Sometimes healing sucks: Chiron rising, the problem with progress, and Inanna in the underworld

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Collage by Stephanie Wild

The problem with the idea of healing is that the narrative of progress does not always fit well with reality. Life is both a process of growth and of entropy, and many many other things. I find myself, amidst this life, focusing always on getting better – on progress, healing, renewal.

Chiron, the asteroid symbolising the wounded healer, was rising at the time of my birth. It sits in my 12th house, in Gemini. Chiron conjuncts my North Node, linking it closely with my learning in this life. I still have a lot of unpacking to do around understanding these prominent aspects of my chart but I can tell you what it resonates with so far in my life.

Chiron rising conjunct my North Node for me coincides with a life focusses around healing and teaching. As a young child I felt a deep hopelessness at my atheist upbringing. I developed a paralysing phobia of death due to phychological abuse from about age six. Around that age I also had a kind of spiritual epiphany – a vision of connectivity – of people holding hands over the world – a sudden deep understanding of empathy. These are all very 12th house themes. My childhood trauma seems to coicide with early Pluto transits – adding to the death themes. Around the age of 12 I developed depression which I spent many years working through – with counselling, shamanic work and various kinds of paganism (in my teens), and then meditation, copious affirmations, hypnotherapy, energy healing, more counselling and writing (in my 20s). I have done so much healing: food/nutrition based healing, yoga, journalling… basically every kind of healing I came across that resonated in order to try to deal with chronic illness and chronic fatigue. A huge thread through my life story has been healing in one form of another.

By now, in my early 30s, I would expect to be really good at it. I have a couple of decades of actively seeking out, learning and participating in healing processes – and teaching them as well. But life is full of challenges – difficult transits like Chiron squaring my natal Neptune and also (simultaneously) Neptune squaring my natal Chiron. Going through journeys of losing faith and re-growing it, the pain of psychological dying giving way to the pain of psychological rebirth. So much healing.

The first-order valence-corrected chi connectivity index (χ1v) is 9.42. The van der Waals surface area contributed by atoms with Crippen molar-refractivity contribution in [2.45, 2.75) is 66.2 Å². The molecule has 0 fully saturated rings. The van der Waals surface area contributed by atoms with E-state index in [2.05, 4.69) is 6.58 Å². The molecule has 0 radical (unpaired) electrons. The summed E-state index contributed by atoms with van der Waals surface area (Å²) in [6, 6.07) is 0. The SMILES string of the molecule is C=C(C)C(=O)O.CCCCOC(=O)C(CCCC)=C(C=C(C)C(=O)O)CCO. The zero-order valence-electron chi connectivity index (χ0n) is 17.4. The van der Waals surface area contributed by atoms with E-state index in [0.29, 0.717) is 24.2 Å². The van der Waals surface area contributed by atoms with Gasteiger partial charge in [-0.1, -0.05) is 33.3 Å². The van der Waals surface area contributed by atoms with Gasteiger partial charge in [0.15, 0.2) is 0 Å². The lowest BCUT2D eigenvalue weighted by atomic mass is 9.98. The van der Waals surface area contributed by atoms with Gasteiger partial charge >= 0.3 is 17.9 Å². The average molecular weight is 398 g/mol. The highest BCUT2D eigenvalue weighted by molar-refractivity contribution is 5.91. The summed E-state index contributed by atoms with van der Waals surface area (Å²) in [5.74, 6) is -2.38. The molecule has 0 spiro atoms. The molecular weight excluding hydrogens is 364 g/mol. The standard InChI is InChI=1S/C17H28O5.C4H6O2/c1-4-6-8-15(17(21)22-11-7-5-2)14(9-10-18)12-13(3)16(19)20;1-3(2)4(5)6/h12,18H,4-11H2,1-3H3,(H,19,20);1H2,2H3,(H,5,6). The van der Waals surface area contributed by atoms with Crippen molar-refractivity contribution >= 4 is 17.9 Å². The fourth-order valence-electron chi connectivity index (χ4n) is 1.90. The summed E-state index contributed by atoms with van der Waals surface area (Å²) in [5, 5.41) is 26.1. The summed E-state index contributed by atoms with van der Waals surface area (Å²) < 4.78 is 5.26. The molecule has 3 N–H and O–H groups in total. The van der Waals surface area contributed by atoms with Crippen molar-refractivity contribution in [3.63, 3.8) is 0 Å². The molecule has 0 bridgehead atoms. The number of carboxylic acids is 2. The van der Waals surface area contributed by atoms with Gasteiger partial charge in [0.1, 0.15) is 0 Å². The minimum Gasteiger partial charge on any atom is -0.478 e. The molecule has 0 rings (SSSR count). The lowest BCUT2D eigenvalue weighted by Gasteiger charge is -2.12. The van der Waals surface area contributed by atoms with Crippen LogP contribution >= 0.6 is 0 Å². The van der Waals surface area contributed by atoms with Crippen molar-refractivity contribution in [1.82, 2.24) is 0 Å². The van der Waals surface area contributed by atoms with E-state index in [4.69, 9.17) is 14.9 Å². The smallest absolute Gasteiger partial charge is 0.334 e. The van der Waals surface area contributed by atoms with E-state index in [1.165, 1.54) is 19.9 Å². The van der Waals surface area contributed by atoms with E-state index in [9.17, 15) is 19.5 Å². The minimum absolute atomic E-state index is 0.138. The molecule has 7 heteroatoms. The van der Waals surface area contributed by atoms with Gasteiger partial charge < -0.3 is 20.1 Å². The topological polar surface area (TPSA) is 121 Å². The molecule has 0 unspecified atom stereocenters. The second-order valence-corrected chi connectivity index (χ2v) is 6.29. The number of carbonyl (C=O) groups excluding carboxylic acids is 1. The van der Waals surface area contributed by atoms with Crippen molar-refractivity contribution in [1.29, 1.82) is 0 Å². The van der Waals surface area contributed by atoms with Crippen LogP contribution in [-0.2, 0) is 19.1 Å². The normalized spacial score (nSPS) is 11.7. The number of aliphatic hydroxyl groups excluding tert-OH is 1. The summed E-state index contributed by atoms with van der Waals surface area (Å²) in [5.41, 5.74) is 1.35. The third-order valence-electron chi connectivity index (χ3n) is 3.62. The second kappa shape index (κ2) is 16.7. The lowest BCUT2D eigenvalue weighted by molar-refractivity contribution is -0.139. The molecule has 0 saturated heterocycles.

Healing for me has taken on a very different process, in recent years. It is no longer about crystals and guided visualisations as it was in my teens, or about re-programming my mind with beneficial thoughts and tracing back my past life lessons as it often was in my 20s. Post Saturn return, my healing process is mostly about journalling and paying attention – cultivating my ability to listen to deep intuition, and also every form of self-care that makes sense to me. Astrology, a language I began to learn in my early 20s, has been very useful to me in understanding the learning that I am currently going through – every transit is surprisingly relevant to my life, and the knowledge of the transit’s lessons, challenges and opportunity helps me to get the most out of the difficulties.

Sometimes healing sucks. Probably, most of the time. It is hard. it is painful. It often requires trying multiple things that don’t work before, hopefully, we find something that does. I like to use metaphors for the psyche based on biology and ecological systems: some wounds require intervention in order to heal – we must clean out the pus and muck, untangle and separate ourselves from the things we are caught up in, remove psychic splinters. Other wounds need to be rested in order to heal – too often we think of ourselves as we think of doctors – as active agents of healing, however the real healing is not an active process, just as doctors themselves do not heal. In order to heal, we must remove all obstacles to the healing process which is a natural process.

When I am going through painful healing processes my main coping strategies for this kind of thing are going for walks and journaling. Also – doing all the things I know that help me to take care of myself – which are not always the things that are easy and comfortable. When I am going through a difficult time I want to stay in bed and eat junk food but that leads to feeling worse! The problem with knowing all about healing is that you have high expectations for yourself and want to feel like you are progressing. The processes of healing often don’t feel like that. It can feel hopeless and hard – a big struggle with no clear light at the end of the tunnel.